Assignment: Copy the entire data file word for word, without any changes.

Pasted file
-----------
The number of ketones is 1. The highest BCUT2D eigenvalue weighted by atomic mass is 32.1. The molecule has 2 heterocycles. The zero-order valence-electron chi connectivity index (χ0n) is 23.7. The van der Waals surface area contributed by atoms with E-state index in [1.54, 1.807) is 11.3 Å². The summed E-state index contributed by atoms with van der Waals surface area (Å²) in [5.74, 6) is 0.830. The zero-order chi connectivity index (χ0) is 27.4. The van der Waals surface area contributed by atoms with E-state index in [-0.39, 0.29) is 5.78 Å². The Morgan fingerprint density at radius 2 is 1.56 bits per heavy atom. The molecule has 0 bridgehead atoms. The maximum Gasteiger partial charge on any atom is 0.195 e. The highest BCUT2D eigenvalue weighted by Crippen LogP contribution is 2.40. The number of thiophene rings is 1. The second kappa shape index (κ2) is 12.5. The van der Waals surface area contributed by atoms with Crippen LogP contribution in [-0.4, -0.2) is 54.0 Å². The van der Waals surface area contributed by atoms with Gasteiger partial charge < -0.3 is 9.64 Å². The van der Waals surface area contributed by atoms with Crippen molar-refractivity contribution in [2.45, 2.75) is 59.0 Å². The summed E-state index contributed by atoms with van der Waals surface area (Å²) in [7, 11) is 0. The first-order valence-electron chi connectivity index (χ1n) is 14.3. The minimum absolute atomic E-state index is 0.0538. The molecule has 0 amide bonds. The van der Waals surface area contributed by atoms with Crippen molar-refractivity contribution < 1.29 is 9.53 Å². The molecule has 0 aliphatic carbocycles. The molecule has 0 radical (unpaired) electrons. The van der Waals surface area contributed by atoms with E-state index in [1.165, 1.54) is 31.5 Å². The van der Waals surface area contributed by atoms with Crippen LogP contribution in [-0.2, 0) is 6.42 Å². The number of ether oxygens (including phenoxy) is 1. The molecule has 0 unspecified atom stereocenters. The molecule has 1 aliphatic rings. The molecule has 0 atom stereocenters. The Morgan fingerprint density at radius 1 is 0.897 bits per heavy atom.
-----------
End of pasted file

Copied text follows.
The number of ketones is 1. The highest BCUT2D eigenvalue weighted by atomic mass is 32.1. The molecule has 2 heterocycles. The zero-order valence-electron chi connectivity index (χ0n) is 23.7. The van der Waals surface area contributed by atoms with E-state index in [1.54, 1.807) is 11.3 Å². The summed E-state index contributed by atoms with van der Waals surface area (Å²) in [5.74, 6) is 0.830. The zero-order chi connectivity index (χ0) is 27.4. The van der Waals surface area contributed by atoms with E-state index in [-0.39, 0.29) is 5.78 Å². The Morgan fingerprint density at radius 2 is 1.56 bits per heavy atom. The molecule has 0 bridgehead atoms. The maximum Gasteiger partial charge on any atom is 0.195 e. The highest BCUT2D eigenvalue weighted by Crippen LogP contribution is 2.40. The number of thiophene rings is 1. The second kappa shape index (κ2) is 12.5. The van der Waals surface area contributed by atoms with Crippen LogP contribution in [-0.4, -0.2) is 54.0 Å². The van der Waals surface area contributed by atoms with Gasteiger partial charge < -0.3 is 9.64 Å². The van der Waals surface area contributed by atoms with Crippen molar-refractivity contribution in [2.45, 2.75) is 59.0 Å². The summed E-state index contributed by atoms with van der Waals surface area (Å²) in [7, 11) is 0. The first-order valence-electron chi connectivity index (χ1n) is 14.3. The minimum absolute atomic E-state index is 0.0538. The molecule has 0 amide bonds. The van der Waals surface area contributed by atoms with Crippen molar-refractivity contribution < 1.29 is 9.53 Å². The molecule has 0 aliphatic carbocycles. The molecule has 0 radical (unpaired) electrons. The van der Waals surface area contributed by atoms with E-state index in [1.165, 1.54) is 31.5 Å². The van der Waals surface area contributed by atoms with Crippen LogP contribution in [-0.2, 0) is 6.42 Å². The number of ether oxygens (including phenoxy) is 1. The molecule has 0 unspecified atom stereocenters. The molecule has 1 aliphatic rings. The molecule has 0 atom stereocenters. The Morgan fingerprint density at radius 1 is 0.897 bits per heavy atom.